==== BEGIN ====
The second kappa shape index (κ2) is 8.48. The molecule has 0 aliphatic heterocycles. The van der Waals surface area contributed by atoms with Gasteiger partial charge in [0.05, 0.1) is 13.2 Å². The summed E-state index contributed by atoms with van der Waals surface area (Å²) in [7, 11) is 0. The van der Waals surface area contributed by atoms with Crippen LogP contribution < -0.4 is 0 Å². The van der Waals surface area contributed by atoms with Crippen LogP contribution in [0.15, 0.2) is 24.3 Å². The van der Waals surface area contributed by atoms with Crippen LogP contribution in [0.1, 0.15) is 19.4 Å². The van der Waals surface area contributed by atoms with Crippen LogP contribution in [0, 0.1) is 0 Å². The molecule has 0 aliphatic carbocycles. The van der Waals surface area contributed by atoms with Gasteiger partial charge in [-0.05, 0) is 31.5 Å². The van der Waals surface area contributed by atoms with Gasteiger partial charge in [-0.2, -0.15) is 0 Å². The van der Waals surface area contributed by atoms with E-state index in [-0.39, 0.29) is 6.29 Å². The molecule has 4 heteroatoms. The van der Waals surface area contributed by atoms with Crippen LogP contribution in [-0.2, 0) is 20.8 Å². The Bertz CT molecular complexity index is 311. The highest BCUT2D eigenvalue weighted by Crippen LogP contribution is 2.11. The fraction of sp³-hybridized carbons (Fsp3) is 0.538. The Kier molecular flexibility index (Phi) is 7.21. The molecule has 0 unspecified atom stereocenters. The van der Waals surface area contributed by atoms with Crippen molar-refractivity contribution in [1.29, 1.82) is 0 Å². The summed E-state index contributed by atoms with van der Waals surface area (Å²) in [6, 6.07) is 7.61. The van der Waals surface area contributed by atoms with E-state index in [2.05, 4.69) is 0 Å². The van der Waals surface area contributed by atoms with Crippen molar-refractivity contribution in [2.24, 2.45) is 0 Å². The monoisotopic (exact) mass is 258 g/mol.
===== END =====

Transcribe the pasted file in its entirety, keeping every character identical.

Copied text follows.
The second kappa shape index (κ2) is 8.48. The molecule has 0 aliphatic heterocycles. The van der Waals surface area contributed by atoms with Gasteiger partial charge in [0.05, 0.1) is 13.2 Å². The summed E-state index contributed by atoms with van der Waals surface area (Å²) in [7, 11) is 0. The van der Waals surface area contributed by atoms with Crippen LogP contribution < -0.4 is 0 Å². The van der Waals surface area contributed by atoms with Crippen LogP contribution in [0.15, 0.2) is 24.3 Å². The van der Waals surface area contributed by atoms with Crippen LogP contribution in [0.1, 0.15) is 19.4 Å². The van der Waals surface area contributed by atoms with Crippen LogP contribution in [0, 0.1) is 0 Å². The molecule has 0 aliphatic carbocycles. The van der Waals surface area contributed by atoms with Gasteiger partial charge in [-0.05, 0) is 31.5 Å². The van der Waals surface area contributed by atoms with Gasteiger partial charge in [-0.2, -0.15) is 0 Å². The van der Waals surface area contributed by atoms with E-state index in [-0.39, 0.29) is 6.29 Å². The molecule has 4 heteroatoms. The van der Waals surface area contributed by atoms with Crippen LogP contribution in [-0.2, 0) is 20.8 Å². The Bertz CT molecular complexity index is 311. The highest BCUT2D eigenvalue weighted by Crippen LogP contribution is 2.11. The fraction of sp³-hybridized carbons (Fsp3) is 0.538. The Kier molecular flexibility index (Phi) is 7.21. The molecule has 0 unspecified atom stereocenters. The van der Waals surface area contributed by atoms with Crippen molar-refractivity contribution in [1.29, 1.82) is 0 Å². The summed E-state index contributed by atoms with van der Waals surface area (Å²) in [6, 6.07) is 7.61. The van der Waals surface area contributed by atoms with E-state index in [2.05, 4.69) is 0 Å². The van der Waals surface area contributed by atoms with Crippen molar-refractivity contribution in [2.24, 2.45) is 0 Å². The monoisotopic (exact) mass is 258 g/mol.